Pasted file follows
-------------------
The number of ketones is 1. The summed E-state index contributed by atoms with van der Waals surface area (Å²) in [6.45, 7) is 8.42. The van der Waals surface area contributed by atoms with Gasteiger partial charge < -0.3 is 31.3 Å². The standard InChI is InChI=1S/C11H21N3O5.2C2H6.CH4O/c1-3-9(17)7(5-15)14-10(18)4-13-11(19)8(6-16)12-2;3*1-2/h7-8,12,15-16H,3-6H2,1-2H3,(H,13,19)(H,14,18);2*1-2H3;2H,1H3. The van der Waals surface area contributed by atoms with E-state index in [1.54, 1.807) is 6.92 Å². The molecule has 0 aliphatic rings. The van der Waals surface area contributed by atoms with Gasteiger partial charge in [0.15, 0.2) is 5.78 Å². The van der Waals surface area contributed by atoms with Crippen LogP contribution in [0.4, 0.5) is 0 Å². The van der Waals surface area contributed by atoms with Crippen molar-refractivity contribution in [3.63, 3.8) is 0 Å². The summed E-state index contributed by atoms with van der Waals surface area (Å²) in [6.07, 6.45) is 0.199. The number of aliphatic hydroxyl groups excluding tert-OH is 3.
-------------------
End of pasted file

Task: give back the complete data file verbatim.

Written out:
The number of ketones is 1. The summed E-state index contributed by atoms with van der Waals surface area (Å²) in [6.45, 7) is 8.42. The van der Waals surface area contributed by atoms with Gasteiger partial charge < -0.3 is 31.3 Å². The standard InChI is InChI=1S/C11H21N3O5.2C2H6.CH4O/c1-3-9(17)7(5-15)14-10(18)4-13-11(19)8(6-16)12-2;3*1-2/h7-8,12,15-16H,3-6H2,1-2H3,(H,13,19)(H,14,18);2*1-2H3;2H,1H3. The van der Waals surface area contributed by atoms with E-state index in [1.54, 1.807) is 6.92 Å². The molecule has 0 aliphatic rings. The van der Waals surface area contributed by atoms with Gasteiger partial charge in [0.15, 0.2) is 5.78 Å². The van der Waals surface area contributed by atoms with Crippen LogP contribution in [0.4, 0.5) is 0 Å². The van der Waals surface area contributed by atoms with Crippen molar-refractivity contribution in [3.63, 3.8) is 0 Å². The summed E-state index contributed by atoms with van der Waals surface area (Å²) in [6.07, 6.45) is 0.199. The number of aliphatic hydroxyl groups excluding tert-OH is 3.